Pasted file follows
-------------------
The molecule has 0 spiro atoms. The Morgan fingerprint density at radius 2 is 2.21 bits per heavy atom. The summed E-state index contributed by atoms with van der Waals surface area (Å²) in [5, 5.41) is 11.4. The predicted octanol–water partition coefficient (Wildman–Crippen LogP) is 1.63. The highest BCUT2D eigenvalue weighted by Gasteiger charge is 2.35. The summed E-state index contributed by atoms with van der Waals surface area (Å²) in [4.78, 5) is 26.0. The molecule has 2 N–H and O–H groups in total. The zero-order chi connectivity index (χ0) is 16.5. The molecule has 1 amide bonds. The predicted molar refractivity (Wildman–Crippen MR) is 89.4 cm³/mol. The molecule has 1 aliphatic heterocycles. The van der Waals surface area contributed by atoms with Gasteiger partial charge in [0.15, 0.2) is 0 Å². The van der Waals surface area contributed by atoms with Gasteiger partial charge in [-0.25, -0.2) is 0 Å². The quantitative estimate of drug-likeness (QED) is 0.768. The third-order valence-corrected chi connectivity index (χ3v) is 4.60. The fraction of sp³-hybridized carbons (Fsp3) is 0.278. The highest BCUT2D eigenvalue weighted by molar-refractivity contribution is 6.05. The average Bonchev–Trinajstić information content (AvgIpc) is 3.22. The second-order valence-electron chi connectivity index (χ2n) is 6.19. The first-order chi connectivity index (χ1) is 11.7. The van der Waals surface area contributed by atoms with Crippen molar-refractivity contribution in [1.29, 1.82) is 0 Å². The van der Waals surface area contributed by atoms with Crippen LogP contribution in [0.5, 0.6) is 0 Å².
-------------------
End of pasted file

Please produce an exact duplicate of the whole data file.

The molecule has 0 spiro atoms. The Morgan fingerprint density at radius 2 is 2.21 bits per heavy atom. The summed E-state index contributed by atoms with van der Waals surface area (Å²) in [5, 5.41) is 11.4. The predicted octanol–water partition coefficient (Wildman–Crippen LogP) is 1.63. The highest BCUT2D eigenvalue weighted by Gasteiger charge is 2.35. The summed E-state index contributed by atoms with van der Waals surface area (Å²) in [4.78, 5) is 26.0. The molecule has 2 N–H and O–H groups in total. The zero-order chi connectivity index (χ0) is 16.5. The molecule has 1 amide bonds. The predicted molar refractivity (Wildman–Crippen MR) is 89.4 cm³/mol. The molecule has 1 aliphatic heterocycles. The van der Waals surface area contributed by atoms with Gasteiger partial charge in [0.15, 0.2) is 0 Å². The van der Waals surface area contributed by atoms with Gasteiger partial charge in [-0.25, -0.2) is 0 Å². The quantitative estimate of drug-likeness (QED) is 0.768. The third-order valence-corrected chi connectivity index (χ3v) is 4.60. The fraction of sp³-hybridized carbons (Fsp3) is 0.278. The highest BCUT2D eigenvalue weighted by molar-refractivity contribution is 6.05. The average Bonchev–Trinajstić information content (AvgIpc) is 3.22. The second-order valence-electron chi connectivity index (χ2n) is 6.19. The first-order chi connectivity index (χ1) is 11.7. The van der Waals surface area contributed by atoms with Crippen molar-refractivity contribution in [1.29, 1.82) is 0 Å². The van der Waals surface area contributed by atoms with Crippen LogP contribution in [0.5, 0.6) is 0 Å².